What is economics?
What can - and can't - it explain about the world?
Why does it matter?
Ha-Joon Chang teaches economics at Cambridge University, and writes a column for the Guardian. The Observer called his book 23 Things They Don't Tell You About Capitalism, which was a no.1 bestseller, 'a witty and timely debunking of some of the biggest myths surrounding the global economy.' He won the Wassily Leontief Prize for advancing the frontiers of economic thought, and is a vocal critic of the failures of our current economic system.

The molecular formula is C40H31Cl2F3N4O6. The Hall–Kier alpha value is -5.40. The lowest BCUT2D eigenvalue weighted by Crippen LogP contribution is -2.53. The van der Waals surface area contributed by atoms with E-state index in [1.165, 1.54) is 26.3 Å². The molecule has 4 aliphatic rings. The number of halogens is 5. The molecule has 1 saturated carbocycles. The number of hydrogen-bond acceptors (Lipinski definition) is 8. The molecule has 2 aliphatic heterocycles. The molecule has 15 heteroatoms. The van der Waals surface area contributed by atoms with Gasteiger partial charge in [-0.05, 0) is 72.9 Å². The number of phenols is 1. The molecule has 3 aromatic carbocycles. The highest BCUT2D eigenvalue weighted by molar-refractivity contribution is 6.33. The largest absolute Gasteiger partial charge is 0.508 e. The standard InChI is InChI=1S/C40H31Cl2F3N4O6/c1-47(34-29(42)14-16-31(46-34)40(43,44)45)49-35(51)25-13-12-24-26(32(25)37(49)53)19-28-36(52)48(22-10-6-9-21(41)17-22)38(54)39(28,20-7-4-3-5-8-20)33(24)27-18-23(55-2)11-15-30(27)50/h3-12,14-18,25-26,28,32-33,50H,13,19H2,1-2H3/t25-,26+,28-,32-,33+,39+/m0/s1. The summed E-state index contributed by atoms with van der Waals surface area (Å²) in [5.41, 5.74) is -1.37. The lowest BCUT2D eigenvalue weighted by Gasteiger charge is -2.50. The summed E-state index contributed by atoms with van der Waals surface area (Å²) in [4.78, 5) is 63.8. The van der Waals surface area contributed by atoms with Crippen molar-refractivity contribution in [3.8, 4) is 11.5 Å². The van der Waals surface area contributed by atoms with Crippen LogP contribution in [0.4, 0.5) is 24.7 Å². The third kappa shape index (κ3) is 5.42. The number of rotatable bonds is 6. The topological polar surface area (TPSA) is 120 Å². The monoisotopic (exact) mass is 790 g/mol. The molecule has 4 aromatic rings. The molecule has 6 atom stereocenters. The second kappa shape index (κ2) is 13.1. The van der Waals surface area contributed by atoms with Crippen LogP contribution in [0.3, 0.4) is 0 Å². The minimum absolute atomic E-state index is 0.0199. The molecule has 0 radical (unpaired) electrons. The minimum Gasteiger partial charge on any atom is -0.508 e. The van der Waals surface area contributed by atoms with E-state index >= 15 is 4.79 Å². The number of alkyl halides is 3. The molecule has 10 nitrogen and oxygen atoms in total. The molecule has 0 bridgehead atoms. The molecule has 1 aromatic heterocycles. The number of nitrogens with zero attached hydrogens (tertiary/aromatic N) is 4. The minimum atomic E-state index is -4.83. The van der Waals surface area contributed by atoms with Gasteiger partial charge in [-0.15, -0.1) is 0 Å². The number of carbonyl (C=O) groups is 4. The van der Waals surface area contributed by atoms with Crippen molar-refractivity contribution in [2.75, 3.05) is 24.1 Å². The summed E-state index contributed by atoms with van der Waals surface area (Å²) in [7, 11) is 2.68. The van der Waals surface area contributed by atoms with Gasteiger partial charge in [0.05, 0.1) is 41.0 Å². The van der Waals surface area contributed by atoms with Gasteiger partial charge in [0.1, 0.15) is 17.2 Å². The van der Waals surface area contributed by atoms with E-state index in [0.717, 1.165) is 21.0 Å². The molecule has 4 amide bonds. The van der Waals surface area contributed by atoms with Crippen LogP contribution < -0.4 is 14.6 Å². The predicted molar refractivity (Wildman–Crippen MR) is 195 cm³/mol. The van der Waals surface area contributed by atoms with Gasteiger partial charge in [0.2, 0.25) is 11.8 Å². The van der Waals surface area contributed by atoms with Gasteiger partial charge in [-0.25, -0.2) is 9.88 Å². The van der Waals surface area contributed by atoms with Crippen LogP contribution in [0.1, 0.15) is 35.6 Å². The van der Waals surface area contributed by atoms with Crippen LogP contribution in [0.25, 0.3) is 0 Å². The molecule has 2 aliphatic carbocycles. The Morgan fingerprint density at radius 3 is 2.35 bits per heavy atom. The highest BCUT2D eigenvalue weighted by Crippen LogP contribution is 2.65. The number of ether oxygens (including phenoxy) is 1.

Cambridge economist Chang (23 Things They Don't Tell You about Capitalism) wants to popularize his field through accessible writing and explanations of our material world. The result is a synthesis half textbook, half browser that the author suggests should be read in snippets. Chang notes depressingly that economic history has, for economists, turned into a "harmless distraction, like trainspotting, and at worst as a refuge for the intellectually challenged who cannot handle hard' stuff like mathematics and statistics." The book's first section tries to reconcile and differentiate lines of thought, examining capitalism as a system through classical, Marxist, Keynesian, Schumpeterian, and other perspectives. In the bracing chapter, "Dramatis Personae," Chang presents a sharp-edged summary of individuals and organizations that comprise the world economy. Despite these highlights, too much of the book dutifully checks off significant-topics-in-economics boxes. Chang stresses the seriousness of global poverty and environmental constraints, for example, but in clich d language. The book's whole is less than its parts, partly because the large print and minimal graphics make its many moving parts hard to grasp. Still, it works as an accessible introduction to the field. What Change shows is that economics in its many guises is vitally important to our everyday lives, and as such remains fascinating, the opposite of Carlyle's so-called dismal science.
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